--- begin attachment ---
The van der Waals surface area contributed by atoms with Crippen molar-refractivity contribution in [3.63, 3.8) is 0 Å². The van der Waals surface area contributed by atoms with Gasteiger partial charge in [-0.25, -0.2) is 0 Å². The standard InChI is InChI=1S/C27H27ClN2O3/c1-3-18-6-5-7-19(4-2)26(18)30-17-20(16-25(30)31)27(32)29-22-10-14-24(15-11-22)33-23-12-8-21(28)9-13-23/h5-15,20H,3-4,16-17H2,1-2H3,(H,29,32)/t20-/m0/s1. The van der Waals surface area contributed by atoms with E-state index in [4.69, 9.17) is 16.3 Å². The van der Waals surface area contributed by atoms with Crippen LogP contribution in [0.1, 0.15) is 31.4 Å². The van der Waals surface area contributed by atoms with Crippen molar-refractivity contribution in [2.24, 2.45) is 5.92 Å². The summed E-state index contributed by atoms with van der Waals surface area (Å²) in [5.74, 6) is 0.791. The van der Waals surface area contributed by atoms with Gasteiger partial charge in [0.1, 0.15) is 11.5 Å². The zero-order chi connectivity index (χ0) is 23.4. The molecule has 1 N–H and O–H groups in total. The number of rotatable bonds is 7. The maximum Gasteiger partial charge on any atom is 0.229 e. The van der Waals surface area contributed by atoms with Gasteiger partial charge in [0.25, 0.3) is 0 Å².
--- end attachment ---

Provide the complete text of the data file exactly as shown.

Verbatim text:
The van der Waals surface area contributed by atoms with Crippen molar-refractivity contribution in [3.63, 3.8) is 0 Å². The van der Waals surface area contributed by atoms with Gasteiger partial charge in [-0.25, -0.2) is 0 Å². The standard InChI is InChI=1S/C27H27ClN2O3/c1-3-18-6-5-7-19(4-2)26(18)30-17-20(16-25(30)31)27(32)29-22-10-14-24(15-11-22)33-23-12-8-21(28)9-13-23/h5-15,20H,3-4,16-17H2,1-2H3,(H,29,32)/t20-/m0/s1. The van der Waals surface area contributed by atoms with E-state index in [4.69, 9.17) is 16.3 Å². The van der Waals surface area contributed by atoms with Crippen LogP contribution in [0.1, 0.15) is 31.4 Å². The van der Waals surface area contributed by atoms with Crippen molar-refractivity contribution in [2.24, 2.45) is 5.92 Å². The summed E-state index contributed by atoms with van der Waals surface area (Å²) in [5.74, 6) is 0.791. The van der Waals surface area contributed by atoms with Gasteiger partial charge in [0.1, 0.15) is 11.5 Å². The zero-order chi connectivity index (χ0) is 23.4. The molecule has 1 N–H and O–H groups in total. The number of rotatable bonds is 7. The maximum Gasteiger partial charge on any atom is 0.229 e. The van der Waals surface area contributed by atoms with Gasteiger partial charge in [0.25, 0.3) is 0 Å².